The White House Gets Witty In Video To Hawk Obamacare President Obama is wielding a selfie-stick and flogging Obamacare in a new video that's gone viral. Host Indira Lakshmanan speaks with NPR's Tamara Keith about the week that was at the White House.
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The White House Gets Witty In Video To Hawk Obamacare

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The White House Gets Witty In Video To Hawk Obamacare

The White House Gets Witty In Video To Hawk Obamacare

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INDIRA LAKSHMANAN, HOST:

Today is the last day of the annual open enrollment period for health insurance through the Affordable Care Act. And somebody at the White House is making a big play to get people to sign up.

(SOUNDBITE OF BUZZFEED VIDEO, "SO WHAT DOES PRESIDENT OBAMA DO WHEN NO ONE'S AROUND?")

PRESIDENT BARACK OBAMA: The deadline for signing up for - the deadline for setting up for health insurance is February - February.

LAKSHMANAN: So BuzzFeed put out a video of the president that is getting a lot of buzz. We're joined now by NPR White House correspondent Tamara Keith to talk about it. Hi, Tamara.

TAMARA KEITH, BYLINE: Hello.

LAKSHMANAN: How would you describe this video?

KEITH: I do not know what the right adjective is - funny, silly, embarrassing, ridiculous. In the video, the president talks to himself in a smudged mirror. He makes funny faces. He where's Joe Biden aviator sunglasses, and he takes pictures of himself with a selfie stick. And he says this.

(SOUNDBITE OF BUZZFEED VIDEO, "SO WHAT DOES PRESIDENT OBAMA DO WHEN NO ONE'S AROUND?")

OBAMA: Yolo, man.

(LAUGHTER)

OBAMA: All right.

KEITH: Yolo, man, which means you only live once. In the first 24 hours this video was up on the web, it got almost 23 million views; many of those from young people who actually know what yolo means. And that's the audience the White House was looking for.

LAKSHMANAN: So the whole point was to remind people of the deadline. Did it work?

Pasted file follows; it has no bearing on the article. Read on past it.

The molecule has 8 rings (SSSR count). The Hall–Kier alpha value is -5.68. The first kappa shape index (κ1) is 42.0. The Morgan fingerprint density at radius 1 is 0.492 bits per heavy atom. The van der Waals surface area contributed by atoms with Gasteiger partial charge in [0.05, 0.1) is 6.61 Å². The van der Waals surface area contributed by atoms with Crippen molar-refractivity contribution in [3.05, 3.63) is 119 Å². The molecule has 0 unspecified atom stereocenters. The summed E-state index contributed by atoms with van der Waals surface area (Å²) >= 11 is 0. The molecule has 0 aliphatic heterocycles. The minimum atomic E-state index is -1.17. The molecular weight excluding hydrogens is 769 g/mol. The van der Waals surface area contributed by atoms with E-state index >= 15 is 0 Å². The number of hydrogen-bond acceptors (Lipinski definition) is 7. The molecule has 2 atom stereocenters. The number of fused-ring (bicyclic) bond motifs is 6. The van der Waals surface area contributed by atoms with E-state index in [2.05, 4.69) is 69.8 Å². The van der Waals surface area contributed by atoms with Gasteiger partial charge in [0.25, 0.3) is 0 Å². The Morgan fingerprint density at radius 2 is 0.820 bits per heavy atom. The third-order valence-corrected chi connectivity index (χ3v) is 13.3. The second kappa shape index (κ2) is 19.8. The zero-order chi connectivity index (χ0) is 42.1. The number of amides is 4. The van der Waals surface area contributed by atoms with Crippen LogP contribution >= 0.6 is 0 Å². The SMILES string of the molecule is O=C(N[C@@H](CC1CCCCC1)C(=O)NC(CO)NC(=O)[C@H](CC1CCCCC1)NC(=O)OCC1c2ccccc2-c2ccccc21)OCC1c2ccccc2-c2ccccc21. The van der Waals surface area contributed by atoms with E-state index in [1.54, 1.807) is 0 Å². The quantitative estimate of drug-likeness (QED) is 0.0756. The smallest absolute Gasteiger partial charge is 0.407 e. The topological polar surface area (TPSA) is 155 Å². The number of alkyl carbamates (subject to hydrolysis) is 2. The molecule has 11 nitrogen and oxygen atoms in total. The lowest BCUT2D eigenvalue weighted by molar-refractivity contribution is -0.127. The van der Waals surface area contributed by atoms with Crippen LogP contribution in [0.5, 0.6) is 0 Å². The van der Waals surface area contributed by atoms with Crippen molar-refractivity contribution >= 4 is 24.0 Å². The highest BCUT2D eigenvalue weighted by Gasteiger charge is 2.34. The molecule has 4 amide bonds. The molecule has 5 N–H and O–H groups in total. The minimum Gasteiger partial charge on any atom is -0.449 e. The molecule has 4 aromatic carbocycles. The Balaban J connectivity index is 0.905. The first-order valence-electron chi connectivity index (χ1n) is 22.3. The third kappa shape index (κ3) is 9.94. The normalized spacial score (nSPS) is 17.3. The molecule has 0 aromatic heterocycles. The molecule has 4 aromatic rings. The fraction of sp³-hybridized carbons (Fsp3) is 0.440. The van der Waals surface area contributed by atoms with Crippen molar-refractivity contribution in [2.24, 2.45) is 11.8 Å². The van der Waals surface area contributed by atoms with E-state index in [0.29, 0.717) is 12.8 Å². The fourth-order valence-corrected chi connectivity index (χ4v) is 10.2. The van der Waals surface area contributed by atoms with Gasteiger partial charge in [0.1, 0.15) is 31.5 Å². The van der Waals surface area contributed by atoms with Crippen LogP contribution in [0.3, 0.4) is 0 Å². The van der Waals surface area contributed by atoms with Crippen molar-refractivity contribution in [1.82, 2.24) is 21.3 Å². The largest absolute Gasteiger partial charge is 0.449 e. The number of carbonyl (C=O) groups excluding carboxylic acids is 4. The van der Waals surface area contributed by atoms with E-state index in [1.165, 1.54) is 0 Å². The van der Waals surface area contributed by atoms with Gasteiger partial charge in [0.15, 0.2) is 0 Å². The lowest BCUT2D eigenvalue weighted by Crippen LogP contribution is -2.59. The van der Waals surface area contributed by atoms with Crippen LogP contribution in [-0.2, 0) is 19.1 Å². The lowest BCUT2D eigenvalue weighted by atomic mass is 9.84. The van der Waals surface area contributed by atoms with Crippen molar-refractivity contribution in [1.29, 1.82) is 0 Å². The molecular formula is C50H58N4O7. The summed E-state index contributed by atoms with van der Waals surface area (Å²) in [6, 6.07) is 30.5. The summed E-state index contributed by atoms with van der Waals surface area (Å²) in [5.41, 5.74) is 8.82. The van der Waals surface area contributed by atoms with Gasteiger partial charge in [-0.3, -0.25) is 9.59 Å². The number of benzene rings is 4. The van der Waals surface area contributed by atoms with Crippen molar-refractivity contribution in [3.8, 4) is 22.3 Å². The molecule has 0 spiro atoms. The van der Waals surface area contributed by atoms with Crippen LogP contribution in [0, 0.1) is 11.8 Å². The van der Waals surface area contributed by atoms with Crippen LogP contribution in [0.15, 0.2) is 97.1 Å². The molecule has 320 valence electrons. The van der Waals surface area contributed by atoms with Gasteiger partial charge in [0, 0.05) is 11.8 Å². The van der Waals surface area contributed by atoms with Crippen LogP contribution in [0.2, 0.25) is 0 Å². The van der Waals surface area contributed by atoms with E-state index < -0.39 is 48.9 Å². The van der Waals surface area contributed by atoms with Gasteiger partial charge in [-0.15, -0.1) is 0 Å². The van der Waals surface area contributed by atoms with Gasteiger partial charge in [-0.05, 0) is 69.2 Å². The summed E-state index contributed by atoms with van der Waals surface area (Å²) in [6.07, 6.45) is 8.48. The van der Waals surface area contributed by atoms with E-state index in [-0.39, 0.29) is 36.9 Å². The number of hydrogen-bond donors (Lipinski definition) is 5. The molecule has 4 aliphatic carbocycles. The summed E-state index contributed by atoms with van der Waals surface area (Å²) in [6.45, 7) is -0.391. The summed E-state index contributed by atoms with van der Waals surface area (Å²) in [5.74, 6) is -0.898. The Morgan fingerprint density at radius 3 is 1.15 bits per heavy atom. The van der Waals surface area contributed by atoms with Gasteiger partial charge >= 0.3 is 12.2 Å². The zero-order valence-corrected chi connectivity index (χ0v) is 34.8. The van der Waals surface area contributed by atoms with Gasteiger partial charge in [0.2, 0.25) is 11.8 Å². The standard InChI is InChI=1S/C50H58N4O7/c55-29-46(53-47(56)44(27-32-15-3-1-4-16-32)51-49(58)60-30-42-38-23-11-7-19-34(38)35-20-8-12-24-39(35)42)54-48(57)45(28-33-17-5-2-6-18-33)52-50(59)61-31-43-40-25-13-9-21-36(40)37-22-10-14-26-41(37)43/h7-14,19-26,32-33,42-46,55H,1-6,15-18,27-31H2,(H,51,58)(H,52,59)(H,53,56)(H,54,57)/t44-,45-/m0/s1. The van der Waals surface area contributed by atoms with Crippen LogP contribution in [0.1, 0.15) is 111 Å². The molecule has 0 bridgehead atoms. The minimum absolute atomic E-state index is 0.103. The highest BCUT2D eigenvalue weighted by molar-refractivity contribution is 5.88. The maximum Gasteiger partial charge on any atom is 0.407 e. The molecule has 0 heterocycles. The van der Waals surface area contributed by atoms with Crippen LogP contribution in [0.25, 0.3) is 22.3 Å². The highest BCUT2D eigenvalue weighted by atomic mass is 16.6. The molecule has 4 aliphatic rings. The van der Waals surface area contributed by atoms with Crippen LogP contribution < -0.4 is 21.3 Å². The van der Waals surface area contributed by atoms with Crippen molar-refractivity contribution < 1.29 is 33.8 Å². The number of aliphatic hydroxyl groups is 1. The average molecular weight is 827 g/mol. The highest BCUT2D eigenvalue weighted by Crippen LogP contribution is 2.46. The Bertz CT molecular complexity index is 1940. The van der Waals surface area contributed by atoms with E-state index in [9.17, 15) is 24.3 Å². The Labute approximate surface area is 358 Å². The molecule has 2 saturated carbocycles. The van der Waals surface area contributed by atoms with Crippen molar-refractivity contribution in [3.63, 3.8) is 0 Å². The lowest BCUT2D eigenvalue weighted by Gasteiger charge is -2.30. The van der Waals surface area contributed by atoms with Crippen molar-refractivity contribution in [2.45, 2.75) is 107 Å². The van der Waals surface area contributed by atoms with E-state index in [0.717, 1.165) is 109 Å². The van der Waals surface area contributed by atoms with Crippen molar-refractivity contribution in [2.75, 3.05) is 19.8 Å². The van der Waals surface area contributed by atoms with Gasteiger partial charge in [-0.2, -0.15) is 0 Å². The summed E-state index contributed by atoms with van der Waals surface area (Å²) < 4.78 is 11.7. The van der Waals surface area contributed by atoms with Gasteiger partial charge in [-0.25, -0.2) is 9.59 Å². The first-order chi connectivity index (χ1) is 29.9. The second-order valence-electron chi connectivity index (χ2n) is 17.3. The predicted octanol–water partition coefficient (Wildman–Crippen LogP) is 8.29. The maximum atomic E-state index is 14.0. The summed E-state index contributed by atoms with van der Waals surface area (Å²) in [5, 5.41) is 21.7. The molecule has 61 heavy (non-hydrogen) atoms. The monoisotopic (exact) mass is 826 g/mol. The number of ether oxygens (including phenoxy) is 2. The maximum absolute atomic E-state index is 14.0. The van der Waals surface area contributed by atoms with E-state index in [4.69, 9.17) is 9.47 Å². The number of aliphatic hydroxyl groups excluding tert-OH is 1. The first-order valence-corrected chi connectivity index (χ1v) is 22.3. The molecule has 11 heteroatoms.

KEITH: That's hard to know. The White House claims that there's been a spike in traffic on healthcare.gov, but when I asked them about whether that traffic came from the video or how many of those people actually signed up for insurance, they didn't respond. If the goal was to go viral, then it went viral, and they got what they wanted. But they're also getting a lot of criticism from people who say that this might degrade the presidency. For the White House, this is just part of an effort to go around traditional media and get to people where they are.

LAKSHMANAN: Well, is there something at play here like a lame-duck president who doesn't care much what people think any more, and he's going to promote the agenda he wants to promote however he wants to do it?

KEITH: It does seem like he didn't care about looking super presidential in that video certainly. Though, he has always cultivated that mix of cool guy and super embarrassing dad so maybe that isn't new. The White House, though, recently has been breaking other conventions like releasing the text of the State of the Union address on a blog before it delivered. And also, there was that immigration executive action that has been so controversial. In many ways, that was the president saying, I know this is going to make a lot of people mad, especially congressional Republicans, and I just don't care.

LAKSHMANAN: So along those same lines, he's expected to veto the Keystone pipeline as well.

KEITH: He's just waiting for Congress to send it over.

LAKSHMANAN: OK. Well, in other White House news, the president has planned an international summit for later this week on countering violent extremism. So is this about the attacks in Paris or the self-proclaimed Islamic State, or is it something broader?

KEITH: Certainly now with ISIS and the issue of foreign fighters, this is very much present, front-of-mind stuff. The White House says, though, that this conference is about something broader than any one ideology. They're bringing in people from all over the world, and there will be a series of meetings over a number of days. The goal being trying to get people involved in preventing folks from becoming radicalized and stop them from turning violent.

LAKSHMANAN: NPR's White House correspondent Tamara Keith. Thanks so much for joining us.

KEITH: You're welcome.

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